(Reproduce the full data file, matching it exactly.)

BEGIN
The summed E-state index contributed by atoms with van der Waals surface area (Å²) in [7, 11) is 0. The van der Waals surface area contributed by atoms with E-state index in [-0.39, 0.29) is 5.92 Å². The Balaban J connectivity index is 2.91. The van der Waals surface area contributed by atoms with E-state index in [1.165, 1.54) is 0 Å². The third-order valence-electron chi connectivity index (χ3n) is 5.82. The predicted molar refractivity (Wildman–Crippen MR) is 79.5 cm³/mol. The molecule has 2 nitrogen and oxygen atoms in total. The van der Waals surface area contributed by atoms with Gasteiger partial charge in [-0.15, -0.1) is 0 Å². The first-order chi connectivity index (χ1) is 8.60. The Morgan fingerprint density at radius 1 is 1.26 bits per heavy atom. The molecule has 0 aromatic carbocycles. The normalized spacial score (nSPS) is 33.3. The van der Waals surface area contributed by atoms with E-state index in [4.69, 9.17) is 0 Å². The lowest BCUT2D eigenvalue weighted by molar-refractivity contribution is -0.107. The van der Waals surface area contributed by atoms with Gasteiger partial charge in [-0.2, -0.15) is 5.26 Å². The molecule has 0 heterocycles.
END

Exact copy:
The summed E-state index contributed by atoms with van der Waals surface area (Å²) in [7, 11) is 0. The van der Waals surface area contributed by atoms with E-state index in [-0.39, 0.29) is 5.92 Å². The Balaban J connectivity index is 2.91. The van der Waals surface area contributed by atoms with E-state index in [1.165, 1.54) is 0 Å². The third-order valence-electron chi connectivity index (χ3n) is 5.82. The predicted molar refractivity (Wildman–Crippen MR) is 79.5 cm³/mol. The molecule has 2 nitrogen and oxygen atoms in total. The van der Waals surface area contributed by atoms with Gasteiger partial charge in [-0.15, -0.1) is 0 Å². The first-order chi connectivity index (χ1) is 8.60. The Morgan fingerprint density at radius 1 is 1.26 bits per heavy atom. The molecule has 0 aromatic carbocycles. The normalized spacial score (nSPS) is 33.3. The van der Waals surface area contributed by atoms with E-state index in [4.69, 9.17) is 0 Å². The lowest BCUT2D eigenvalue weighted by molar-refractivity contribution is -0.107. The van der Waals surface area contributed by atoms with Gasteiger partial charge in [-0.2, -0.15) is 5.26 Å². The molecule has 0 heterocycles.